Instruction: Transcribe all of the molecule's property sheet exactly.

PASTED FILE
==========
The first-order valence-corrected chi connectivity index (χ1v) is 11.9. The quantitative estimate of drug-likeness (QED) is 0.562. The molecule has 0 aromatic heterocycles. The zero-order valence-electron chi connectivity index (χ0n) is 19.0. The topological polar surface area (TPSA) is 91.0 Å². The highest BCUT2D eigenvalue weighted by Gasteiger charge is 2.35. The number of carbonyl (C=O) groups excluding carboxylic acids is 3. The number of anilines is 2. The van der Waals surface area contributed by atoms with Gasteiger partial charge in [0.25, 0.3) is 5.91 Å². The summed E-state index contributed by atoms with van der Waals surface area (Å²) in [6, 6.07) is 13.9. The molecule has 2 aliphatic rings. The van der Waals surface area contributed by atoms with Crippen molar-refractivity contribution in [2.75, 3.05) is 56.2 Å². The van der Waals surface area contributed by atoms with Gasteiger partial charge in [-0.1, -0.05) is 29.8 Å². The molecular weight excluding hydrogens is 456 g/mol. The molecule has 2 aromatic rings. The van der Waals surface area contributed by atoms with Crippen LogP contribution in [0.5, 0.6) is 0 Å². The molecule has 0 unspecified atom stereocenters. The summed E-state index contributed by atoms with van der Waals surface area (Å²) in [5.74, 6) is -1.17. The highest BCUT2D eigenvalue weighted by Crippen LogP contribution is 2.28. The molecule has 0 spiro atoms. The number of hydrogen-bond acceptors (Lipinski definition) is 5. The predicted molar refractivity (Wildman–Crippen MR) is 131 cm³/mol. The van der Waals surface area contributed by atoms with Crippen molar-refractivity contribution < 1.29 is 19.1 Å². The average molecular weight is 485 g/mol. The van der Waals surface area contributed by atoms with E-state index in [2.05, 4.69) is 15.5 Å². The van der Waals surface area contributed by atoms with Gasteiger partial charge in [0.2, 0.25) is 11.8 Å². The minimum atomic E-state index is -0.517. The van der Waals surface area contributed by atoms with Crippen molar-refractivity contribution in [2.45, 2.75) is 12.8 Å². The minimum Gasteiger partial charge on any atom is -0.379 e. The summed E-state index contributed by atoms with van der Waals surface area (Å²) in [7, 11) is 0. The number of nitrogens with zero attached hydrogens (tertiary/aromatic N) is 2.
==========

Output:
The first-order valence-corrected chi connectivity index (χ1v) is 11.9. The quantitative estimate of drug-likeness (QED) is 0.562. The molecule has 0 aromatic heterocycles. The zero-order valence-electron chi connectivity index (χ0n) is 19.0. The topological polar surface area (TPSA) is 91.0 Å². The highest BCUT2D eigenvalue weighted by Gasteiger charge is 2.35. The number of carbonyl (C=O) groups excluding carboxylic acids is 3. The number of anilines is 2. The van der Waals surface area contributed by atoms with Gasteiger partial charge in [0.25, 0.3) is 5.91 Å². The summed E-state index contributed by atoms with van der Waals surface area (Å²) in [6, 6.07) is 13.9. The molecule has 2 aliphatic rings. The van der Waals surface area contributed by atoms with Crippen molar-refractivity contribution in [2.75, 3.05) is 56.2 Å². The van der Waals surface area contributed by atoms with Gasteiger partial charge in [-0.1, -0.05) is 29.8 Å². The molecular weight excluding hydrogens is 456 g/mol. The molecule has 2 aromatic rings. The van der Waals surface area contributed by atoms with Crippen LogP contribution in [0.5, 0.6) is 0 Å². The molecule has 0 unspecified atom stereocenters. The summed E-state index contributed by atoms with van der Waals surface area (Å²) in [5.74, 6) is -1.17. The highest BCUT2D eigenvalue weighted by Crippen LogP contribution is 2.28. The molecule has 0 spiro atoms. The number of hydrogen-bond acceptors (Lipinski definition) is 5. The predicted molar refractivity (Wildman–Crippen MR) is 131 cm³/mol. The van der Waals surface area contributed by atoms with Crippen molar-refractivity contribution < 1.29 is 19.1 Å². The average molecular weight is 485 g/mol. The van der Waals surface area contributed by atoms with E-state index in [2.05, 4.69) is 15.5 Å². The van der Waals surface area contributed by atoms with Gasteiger partial charge in [0.2, 0.25) is 11.8 Å². The minimum atomic E-state index is -0.517. The van der Waals surface area contributed by atoms with Crippen molar-refractivity contribution in [2.45, 2.75) is 12.8 Å². The minimum Gasteiger partial charge on any atom is -0.379 e. The summed E-state index contributed by atoms with van der Waals surface area (Å²) in [7, 11) is 0. The number of nitrogens with zero attached hydrogens (tertiary/aromatic N) is 2.